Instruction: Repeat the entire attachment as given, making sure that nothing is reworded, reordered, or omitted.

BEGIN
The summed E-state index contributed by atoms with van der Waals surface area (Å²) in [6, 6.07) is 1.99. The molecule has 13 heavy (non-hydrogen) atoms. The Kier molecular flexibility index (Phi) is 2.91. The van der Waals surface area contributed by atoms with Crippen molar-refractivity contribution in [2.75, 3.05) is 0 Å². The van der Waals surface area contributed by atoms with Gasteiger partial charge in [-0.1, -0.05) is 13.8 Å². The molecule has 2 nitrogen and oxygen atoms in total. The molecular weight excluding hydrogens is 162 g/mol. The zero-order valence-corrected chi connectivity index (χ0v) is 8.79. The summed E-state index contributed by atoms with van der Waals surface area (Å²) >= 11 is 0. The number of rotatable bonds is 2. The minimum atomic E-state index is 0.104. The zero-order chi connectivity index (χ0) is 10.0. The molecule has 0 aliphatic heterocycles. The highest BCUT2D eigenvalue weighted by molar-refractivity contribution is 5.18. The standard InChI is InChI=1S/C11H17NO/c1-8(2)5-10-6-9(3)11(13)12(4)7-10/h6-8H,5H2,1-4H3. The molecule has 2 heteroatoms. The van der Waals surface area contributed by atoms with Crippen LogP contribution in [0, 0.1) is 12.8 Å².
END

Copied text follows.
The summed E-state index contributed by atoms with van der Waals surface area (Å²) in [6, 6.07) is 1.99. The molecule has 13 heavy (non-hydrogen) atoms. The Kier molecular flexibility index (Phi) is 2.91. The van der Waals surface area contributed by atoms with Crippen molar-refractivity contribution in [2.75, 3.05) is 0 Å². The van der Waals surface area contributed by atoms with Gasteiger partial charge in [-0.1, -0.05) is 13.8 Å². The molecule has 2 nitrogen and oxygen atoms in total. The molecular weight excluding hydrogens is 162 g/mol. The zero-order valence-corrected chi connectivity index (χ0v) is 8.79. The summed E-state index contributed by atoms with van der Waals surface area (Å²) >= 11 is 0. The number of rotatable bonds is 2. The minimum atomic E-state index is 0.104. The zero-order chi connectivity index (χ0) is 10.0. The molecule has 0 aliphatic heterocycles. The highest BCUT2D eigenvalue weighted by molar-refractivity contribution is 5.18. The standard InChI is InChI=1S/C11H17NO/c1-8(2)5-10-6-9(3)11(13)12(4)7-10/h6-8H,5H2,1-4H3. The molecule has 2 heteroatoms. The van der Waals surface area contributed by atoms with Crippen LogP contribution in [0, 0.1) is 12.8 Å².